You have invested countless amounts of hours, effort and budgets for training and imparting[theoretical] knowledge to your learners. When you have spent your resources for training your employees, you want to ensure that they retain the information, do their jobs better and not just recite and recount training content. You want them to be able to figure out what is wrong with a piece of equipment and fix it, than just know the troubleshooting tips.
Transferring learning is easier, but to measure its effectiveness is a whole different ball game. Let’s see how simulations can be used to measure training effectiveness.
Simulations are imitations of real world experiences, immersive in nature, which evoke aspects of the real world in a fully interactive fashion. It is a technique for practice and learning that can be applied to different types of training programs. Researchers Anderson and Lawton in their study ‘Is Simulation Performance Related to Application?’, found a strong correlation between what learners learned during training and their performance in a simulation. They concluded that:
- Simulations are effective at getting learners to apply concepts that they have learned through classroom learning
- Simulations can be used for testing because they can evaluate learner comprehension of key concepts taught throughout a course
Let us look at some examples of simulations being used to measure post-training effectiveness.
In the healthcare industry, health professionals are constantly required to develop knowledge, skills, and attitudes. It’s widely understood that through exposure to patients, healthcare professionals can acquire these necessary skills. However, there is also an obligation to protect patients from unnecessary risks, to ensure their safety and well being.
In this case, simulation-based e-learning can be a strategy for learners to lessen or completely resolve practical dilemmas. They can be offered the required knowledge or content through e-learning modules/classroom training; then allow them to showcase what they have learned, using simulations. Because simulations offer a risk-free environment and learners can afford to take risks, it ensures that healthcare professionals learn procedures and treatment protocols before performing them on actual patients.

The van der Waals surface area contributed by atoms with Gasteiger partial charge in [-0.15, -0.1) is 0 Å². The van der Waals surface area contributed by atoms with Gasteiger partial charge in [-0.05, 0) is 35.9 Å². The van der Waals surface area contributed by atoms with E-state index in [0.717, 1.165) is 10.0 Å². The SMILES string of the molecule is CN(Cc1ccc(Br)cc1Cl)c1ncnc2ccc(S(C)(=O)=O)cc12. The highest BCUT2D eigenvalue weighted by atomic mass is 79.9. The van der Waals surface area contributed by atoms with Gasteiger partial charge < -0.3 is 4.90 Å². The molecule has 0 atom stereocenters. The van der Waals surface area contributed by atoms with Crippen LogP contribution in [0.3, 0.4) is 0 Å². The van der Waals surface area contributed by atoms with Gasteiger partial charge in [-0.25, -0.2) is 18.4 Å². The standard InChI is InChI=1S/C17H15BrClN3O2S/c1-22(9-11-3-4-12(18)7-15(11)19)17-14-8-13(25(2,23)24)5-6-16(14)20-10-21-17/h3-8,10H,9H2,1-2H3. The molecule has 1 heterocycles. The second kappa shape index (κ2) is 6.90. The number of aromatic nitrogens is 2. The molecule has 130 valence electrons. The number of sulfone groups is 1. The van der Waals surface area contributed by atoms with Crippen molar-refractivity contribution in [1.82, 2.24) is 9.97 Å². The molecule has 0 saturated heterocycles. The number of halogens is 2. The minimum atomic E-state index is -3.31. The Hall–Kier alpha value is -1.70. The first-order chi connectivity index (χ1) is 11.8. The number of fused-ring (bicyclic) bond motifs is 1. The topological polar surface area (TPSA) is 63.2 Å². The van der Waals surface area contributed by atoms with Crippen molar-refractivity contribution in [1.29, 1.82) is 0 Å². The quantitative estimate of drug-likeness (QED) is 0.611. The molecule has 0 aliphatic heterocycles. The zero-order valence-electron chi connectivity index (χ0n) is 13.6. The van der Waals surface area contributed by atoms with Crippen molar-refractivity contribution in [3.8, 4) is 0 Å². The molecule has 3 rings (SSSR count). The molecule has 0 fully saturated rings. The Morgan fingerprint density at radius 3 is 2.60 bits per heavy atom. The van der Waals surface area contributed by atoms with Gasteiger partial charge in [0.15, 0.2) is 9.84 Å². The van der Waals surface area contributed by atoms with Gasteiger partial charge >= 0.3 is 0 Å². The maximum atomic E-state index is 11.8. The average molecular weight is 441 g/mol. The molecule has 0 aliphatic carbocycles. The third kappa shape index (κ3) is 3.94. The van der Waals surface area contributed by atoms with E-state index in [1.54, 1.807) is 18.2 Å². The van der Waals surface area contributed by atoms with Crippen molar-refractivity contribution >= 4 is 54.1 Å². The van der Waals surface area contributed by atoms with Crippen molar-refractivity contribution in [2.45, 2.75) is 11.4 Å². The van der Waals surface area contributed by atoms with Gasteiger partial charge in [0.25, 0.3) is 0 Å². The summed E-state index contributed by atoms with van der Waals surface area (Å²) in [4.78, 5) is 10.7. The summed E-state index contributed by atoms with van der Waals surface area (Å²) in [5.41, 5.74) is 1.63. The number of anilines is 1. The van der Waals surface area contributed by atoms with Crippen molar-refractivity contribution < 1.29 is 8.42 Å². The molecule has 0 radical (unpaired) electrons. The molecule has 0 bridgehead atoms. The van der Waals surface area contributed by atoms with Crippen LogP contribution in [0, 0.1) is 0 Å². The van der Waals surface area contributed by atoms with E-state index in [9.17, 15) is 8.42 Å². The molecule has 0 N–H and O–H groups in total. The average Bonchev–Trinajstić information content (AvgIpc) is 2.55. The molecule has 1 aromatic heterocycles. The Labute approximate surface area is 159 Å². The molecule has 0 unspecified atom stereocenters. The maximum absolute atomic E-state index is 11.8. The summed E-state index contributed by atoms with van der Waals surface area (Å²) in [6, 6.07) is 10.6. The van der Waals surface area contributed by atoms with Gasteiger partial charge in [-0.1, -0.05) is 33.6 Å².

Rather than sending them onto the sales floor untrained, you can use simulations to determine if your sales team has the skills and knowledge that are required to help customers,without compromising the company standards. Offer them sales skills training through a standard e-learning/ILT and allow them to test themselves using simulations.
Simulations with scenarios of interactions or conversations between a customer and a sales person go a long way in helping your salespeople visualize a real-world problem and understand the situation well.You can ask them to observe the outcome of the scenario in question, and check if the sales pitch will lead to a conversion. If they fail, you can offer a short learning module on that particular concept until they master the learning objective.
Simulations make software training simple and enable learners to try out procedures in a risk-free manner without disturbing the software. Watch-Try-Do (WTD) simulations are a popular approach for training employees on new piece of software. Employees watch the steps involved in the software program, try the same with guided help, and finally do the task on their own, enabling them to develop hands-on experience in working with the actual software in real-time.
The do part of WTD simulation evaluates your post-training effectiveness, because employees will have already watched the software simulation before trying (do) the software themselves. This gives you a peek into how much the learners have learned during the initial part of the simulation and helps you plan any further training accordingly.
The main objective of any training is to help learners improve their skills and enable them to apply the learning at work. Simulations, when used as a post-training evaluation tool, act as an effective technique to help your learners identify their learning gaps. They help organizations evaluate learners, and determine the retention capacity of a learner, and then take appropriate steps to improve training, if and when needed.
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